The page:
"No? But, you've been watching me for days, as your students pointed out."

A few of them laughed and nudged each other, as they watched the men feign disinterest with each other. One of the cats stretched and rubbed against Hananiah's leg.

After a surprised glance down, Hananiah changed the subject. "For what do you speak?"

The question would have been meaningless, if he were wrong, but the stranger was quick to answer. "For truth and beauty. And you?"

"Have you not listened to me speak for it, for days now?" Truth and beauty… There was something about that combination, but Hananiah couldn't place it. Some compelling sense of potential danger, but the man before him didn't feel particularly powerful. The son of a Lord, maybe. Was that what he remembered? "As for beauty, I think your beard speaks to something else entirely."

"My beard prevents my face from being even more powerfully disturbing." It wasn't untrue.

"The truth is so rarely attractive. It needs a compelling salesman to heighten its appeal." Hananiah looked even more catlike in the company of the two sand cats rubbing fur onto his robes.

"Do you accuse me of artifice?" A golden swirl danced across the stranger's blue eyes.

"That beard makes the accusation for me." Hananiah's serene smile remained undisturbed.

A ripple of sound ran through the crowd — mutters and jeers.

"Yet, you, an unmarried man, are teaching the pleasures of the wed?" The stranger jabbed back.

"If I were wed, would I know so much of the pleasures of foreign lands?" Hananiah shrugged helplessly. "I have sacrificed myself for the betterment of my people."

The stranger cast a disbelieving eye on Hananiah, who responded with a slight quirk of his lips. After a moment, the stranger shook his head, almost without moving.

"Sacrifice? If that's a sacrifice, you must not have learnt as much as you thought!"

"And who are you, to stand both sides of that fence, slinging shit from the sheep on both sides?" Hananiah snapped, jabbing a finger forth that stopped just shy of the stranger's nose, which sat about even with Hananiah's shoulder.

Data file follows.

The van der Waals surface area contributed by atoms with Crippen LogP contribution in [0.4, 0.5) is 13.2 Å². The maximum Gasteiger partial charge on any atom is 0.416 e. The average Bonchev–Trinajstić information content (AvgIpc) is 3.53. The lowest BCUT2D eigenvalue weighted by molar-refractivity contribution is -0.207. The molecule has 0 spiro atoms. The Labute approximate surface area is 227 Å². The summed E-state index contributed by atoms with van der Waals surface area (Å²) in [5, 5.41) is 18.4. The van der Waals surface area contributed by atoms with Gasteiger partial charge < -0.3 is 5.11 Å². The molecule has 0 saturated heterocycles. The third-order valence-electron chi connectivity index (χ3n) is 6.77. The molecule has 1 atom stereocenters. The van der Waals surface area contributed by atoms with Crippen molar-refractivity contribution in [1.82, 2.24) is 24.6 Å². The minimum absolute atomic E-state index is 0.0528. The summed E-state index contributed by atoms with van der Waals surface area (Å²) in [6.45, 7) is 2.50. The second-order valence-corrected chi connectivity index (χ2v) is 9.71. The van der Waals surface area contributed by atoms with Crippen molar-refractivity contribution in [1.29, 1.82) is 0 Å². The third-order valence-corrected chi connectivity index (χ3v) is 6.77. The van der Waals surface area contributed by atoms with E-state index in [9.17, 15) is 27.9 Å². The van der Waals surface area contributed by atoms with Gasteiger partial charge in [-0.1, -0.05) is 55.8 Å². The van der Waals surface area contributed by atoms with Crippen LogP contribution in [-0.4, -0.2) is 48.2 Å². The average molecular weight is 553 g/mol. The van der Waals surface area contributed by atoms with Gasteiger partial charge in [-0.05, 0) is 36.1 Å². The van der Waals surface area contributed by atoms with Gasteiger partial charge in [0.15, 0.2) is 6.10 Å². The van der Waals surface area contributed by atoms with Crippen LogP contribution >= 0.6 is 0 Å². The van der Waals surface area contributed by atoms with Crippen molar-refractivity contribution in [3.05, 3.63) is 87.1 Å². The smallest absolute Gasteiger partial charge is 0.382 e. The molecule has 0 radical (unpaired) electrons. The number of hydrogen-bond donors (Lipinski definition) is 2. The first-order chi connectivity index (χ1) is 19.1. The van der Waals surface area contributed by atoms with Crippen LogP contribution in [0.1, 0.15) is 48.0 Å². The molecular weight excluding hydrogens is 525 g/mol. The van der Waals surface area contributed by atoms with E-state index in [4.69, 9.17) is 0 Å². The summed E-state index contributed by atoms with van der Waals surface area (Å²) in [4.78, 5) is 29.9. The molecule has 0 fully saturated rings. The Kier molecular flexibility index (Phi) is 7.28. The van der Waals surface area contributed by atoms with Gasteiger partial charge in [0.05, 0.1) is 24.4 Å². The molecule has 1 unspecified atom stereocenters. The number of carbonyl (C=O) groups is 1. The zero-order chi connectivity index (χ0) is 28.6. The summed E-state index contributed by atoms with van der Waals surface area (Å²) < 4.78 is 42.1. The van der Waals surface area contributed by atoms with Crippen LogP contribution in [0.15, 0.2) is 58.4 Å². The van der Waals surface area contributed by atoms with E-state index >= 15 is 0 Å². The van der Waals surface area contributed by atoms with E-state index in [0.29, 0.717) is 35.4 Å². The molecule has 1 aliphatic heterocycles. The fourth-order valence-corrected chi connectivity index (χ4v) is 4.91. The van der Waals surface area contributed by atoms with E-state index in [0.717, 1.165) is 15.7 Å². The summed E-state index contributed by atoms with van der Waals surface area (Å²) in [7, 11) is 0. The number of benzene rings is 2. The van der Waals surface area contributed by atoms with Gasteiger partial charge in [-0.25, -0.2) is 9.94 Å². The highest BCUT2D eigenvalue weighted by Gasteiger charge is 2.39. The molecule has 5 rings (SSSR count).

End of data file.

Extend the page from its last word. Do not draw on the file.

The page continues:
"Who am I? I'm —" the light of truth "—a lover of strange and beautiful things, of paradox and contradiction in perception, but you can call me Berhanu." Flicking his tongue, the stranger licked the tip of Hananiah's finger. "You should be careful where you put that."

If Hananiah's body weren't made of mud, the hair on the back of his neck would have stood on end. Some memory clattered about in the back of his head, unclear and screaming for attention. But, the warning wouldn't surface. He couldn't bring it up. "You shouldn't put your tongue on things, when you don't know where they've been."

"But, now that I've put my tongue on it," Berhanu let Hananiah wipe off one damp finger on his cheek, "I know exactly where it's been. I also know you buy the cheap dates, instead of the sweet, dark ones from the east."

"I am not a small man. Who could afford that many sweet dates?" It was impossible to argue Hananiah's size, especially once he drew himself up to his full height, but that was offset when he bent down to rub behind a sand cat's ear.

"Is that a challenge?" Berhanu's bold blue eyes sparkled with amusement. "I think that was a challenge. Come, Master Hananiah, let us go to the market and see how many sweet dates I can buy and how many you can eat."

Hananiah looked past Berhanu, to his students. "This man is a fool. This is how one goes from being a wealthy merchant to begging on the road to Babylon. But, I accept!" His eyes settled on Berhanu once more. "Let us settle this matter of your pocket and my appetite."

"I may be a fool, but I am an honest and good-looking fool." With a wink, Berhanu set off on the path back to town, the sand cats weaving around his legs.

"Three days hence, in the same place," Hananiah offered his students, before following after Berhanu, with a tart reply. "I have yet to see definitive proof of either of these things!"